In the first referendum in 1975 the entire left campaigned for a British withdrawal. Most of the left supported the idea of a ‘British Road to Socialism’ based on the concept of a left Labour government supported by a mass movement outside parliament implementing a socialist programme.
The EC was seen as a barrier to this project; undermining national sovereignty and acting as a block to its radical programme.
In the course of the 1990s, much of the left altered its position. While still highly critical of the EU it did not call for withdrawal but rather posed an alternative vision of a social and progressive Europe.
In part, this was a response to Thatcherism. Under Thatcher, Britain moved considerably to the right, compared to most other EU countries.
In fact, many aspects of the EU now seemed progressive in comparison. It was also a response to a growing right wing opposition to the EU.
Across Europe the radical right became the main vehicle for anti-EU sentiment in which opposition to EU membership became enmeshed with a heady mixture of racism, right wing nationalism and xenophobia.
This was a direct response to the Maastricht Treaty, which allowed for the free movement of labour and a massive rise in migration between European states.
Sometime in the next 18 months, the Conservative Government will hold a referendum on Britain’s membership of the EU. This agenda has been driven by a hard core of Tory MPs and members, fuelled by sections of the media determined to orchestrate a British withdrawal.
This position enjoys significant support among the British public; a section of society for which racism and xenophobia are common currency.
Opinion polls show a majority of the electorate in England would support Britain remaining in the EU but that majority is not large. In Scotland, the pro-EU majority is much more commanding.
If the left were to adopt an anti-EU position it would face an obvious problem in the general nature of the anti-EU campaign. It does not take much of a leap of imagination to picture what that campaign would look like.
Imagine a large demonstration, festooned with Union flags and marching to the tune of Rule Britannia. It would be a campaigned driven by the most reactionary sections of British society; an unholy alliance of UKIP, renegade Tories and the Daily Mail. For all those who fear the rise of English nationalism, it would be as if their worst nightmares had become real.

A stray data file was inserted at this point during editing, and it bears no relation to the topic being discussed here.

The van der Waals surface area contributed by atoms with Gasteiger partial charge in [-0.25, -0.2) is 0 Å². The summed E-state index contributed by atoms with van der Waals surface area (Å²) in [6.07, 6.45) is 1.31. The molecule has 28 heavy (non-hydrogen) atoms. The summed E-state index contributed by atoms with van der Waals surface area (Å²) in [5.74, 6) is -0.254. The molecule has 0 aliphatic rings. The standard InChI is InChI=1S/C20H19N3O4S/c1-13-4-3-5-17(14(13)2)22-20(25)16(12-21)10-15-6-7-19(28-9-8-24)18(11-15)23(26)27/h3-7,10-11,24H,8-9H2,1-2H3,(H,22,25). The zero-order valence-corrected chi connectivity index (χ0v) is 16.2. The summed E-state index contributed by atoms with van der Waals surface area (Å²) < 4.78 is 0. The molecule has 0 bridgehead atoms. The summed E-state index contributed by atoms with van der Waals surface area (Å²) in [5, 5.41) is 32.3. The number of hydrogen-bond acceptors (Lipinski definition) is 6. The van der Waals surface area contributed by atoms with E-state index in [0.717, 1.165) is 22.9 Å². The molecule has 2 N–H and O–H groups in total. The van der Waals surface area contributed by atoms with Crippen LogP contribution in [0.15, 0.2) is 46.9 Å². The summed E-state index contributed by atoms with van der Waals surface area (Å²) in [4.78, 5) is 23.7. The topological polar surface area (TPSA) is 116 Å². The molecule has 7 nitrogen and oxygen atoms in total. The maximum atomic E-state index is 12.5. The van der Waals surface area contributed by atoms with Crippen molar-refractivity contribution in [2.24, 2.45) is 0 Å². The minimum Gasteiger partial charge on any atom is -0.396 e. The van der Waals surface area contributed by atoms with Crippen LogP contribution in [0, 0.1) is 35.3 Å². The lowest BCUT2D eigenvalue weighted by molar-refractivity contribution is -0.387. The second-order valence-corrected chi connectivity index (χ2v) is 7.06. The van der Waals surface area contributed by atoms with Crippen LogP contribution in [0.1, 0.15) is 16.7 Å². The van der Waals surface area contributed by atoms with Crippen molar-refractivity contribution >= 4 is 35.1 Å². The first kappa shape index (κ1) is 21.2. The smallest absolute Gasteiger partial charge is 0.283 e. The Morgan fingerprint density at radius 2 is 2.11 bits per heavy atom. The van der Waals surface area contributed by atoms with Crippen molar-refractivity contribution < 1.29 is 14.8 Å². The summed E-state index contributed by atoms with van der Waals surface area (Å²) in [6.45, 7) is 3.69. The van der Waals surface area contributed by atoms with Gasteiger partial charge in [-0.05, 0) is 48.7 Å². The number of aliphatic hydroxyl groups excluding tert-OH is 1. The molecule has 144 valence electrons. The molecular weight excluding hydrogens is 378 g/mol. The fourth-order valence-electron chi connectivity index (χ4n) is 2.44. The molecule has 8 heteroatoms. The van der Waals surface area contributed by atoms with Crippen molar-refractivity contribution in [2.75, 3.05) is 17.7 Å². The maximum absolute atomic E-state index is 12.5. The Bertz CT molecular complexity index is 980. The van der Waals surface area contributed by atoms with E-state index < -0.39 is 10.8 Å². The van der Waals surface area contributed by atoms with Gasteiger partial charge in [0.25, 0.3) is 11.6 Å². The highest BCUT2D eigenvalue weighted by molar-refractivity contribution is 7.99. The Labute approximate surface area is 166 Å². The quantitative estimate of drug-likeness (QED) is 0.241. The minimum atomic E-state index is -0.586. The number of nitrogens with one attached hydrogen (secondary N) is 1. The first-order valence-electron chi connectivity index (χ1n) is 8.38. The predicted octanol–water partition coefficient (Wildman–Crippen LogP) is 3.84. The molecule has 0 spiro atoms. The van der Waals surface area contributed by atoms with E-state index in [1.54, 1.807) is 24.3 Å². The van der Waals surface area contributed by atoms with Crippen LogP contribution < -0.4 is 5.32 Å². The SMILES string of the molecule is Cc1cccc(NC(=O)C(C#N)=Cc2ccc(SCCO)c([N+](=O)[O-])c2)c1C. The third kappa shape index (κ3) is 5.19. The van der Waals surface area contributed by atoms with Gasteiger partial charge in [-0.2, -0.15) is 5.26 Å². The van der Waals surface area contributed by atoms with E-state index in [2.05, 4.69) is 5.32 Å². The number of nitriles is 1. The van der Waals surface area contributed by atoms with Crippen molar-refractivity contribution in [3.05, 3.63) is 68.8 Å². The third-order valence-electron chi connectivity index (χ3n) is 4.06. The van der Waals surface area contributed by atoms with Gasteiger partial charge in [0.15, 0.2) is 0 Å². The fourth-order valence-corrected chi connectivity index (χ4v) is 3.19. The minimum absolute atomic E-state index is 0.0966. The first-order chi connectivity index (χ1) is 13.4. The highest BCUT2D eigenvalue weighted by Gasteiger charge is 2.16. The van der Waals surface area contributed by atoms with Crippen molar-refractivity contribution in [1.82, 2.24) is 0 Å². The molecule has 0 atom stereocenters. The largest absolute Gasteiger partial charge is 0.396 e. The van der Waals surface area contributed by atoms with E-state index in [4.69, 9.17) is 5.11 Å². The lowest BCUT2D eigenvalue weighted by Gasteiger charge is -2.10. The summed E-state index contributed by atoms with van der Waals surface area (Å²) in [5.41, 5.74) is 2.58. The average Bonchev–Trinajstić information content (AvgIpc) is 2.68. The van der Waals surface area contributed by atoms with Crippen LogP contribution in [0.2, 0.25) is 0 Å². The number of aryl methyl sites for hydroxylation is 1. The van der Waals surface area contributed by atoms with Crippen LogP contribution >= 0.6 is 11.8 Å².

The problem for the left is that, although they have a strong critique of the EU and could make a compelling case for withdrawal, they would end up objectively supporting the above because there will be only one anti-EU campaign.
And yet the left’s critique of Europe remains valid and has intensified in recent months over the EU’s treatment of Greece.
Here was a government elected by its people with an anti-austerity programme massively endorsed in a referendum being forced to ignore the will of its own people on the orders of Brussels.
In Scotland, anti-EU sentiment is much less, with opinion polls showing a clear majority in favour of Scotland remaining a member. This is likely to increase in the course of a referendum campaign in which all the major parties and almost all the media will campaign to stay in.
For the left in Scotland, there is much discussion needed as to what our position in the referendum should be. Eg, if Scotland where an independent state and not a member; would we campaign to join the EU? Almost certainly not.
In the coming referendum, our position needs to be informed by the following: what is our socialist critique of the EU, and has that critique been altered by recent events?
Given that the British anti-EU campaign will be driven by reactionary forces and that most progressive forces in Britain will certainly coalesce around a pro-EU position, how does this affect our stance? Where does this issue fit into the current campaign for Scottish independence?
To deal with some of these issues, the SSP will be holding a one-day event, to be held before the end of this year. Its purpose is for the party to look at its existing position on the EU and discuss whether this is still viable; then to take that discussion into the wider movement.
In the coming months, this will prove to be a crucial debate for the left and one which the SSP intends to lead.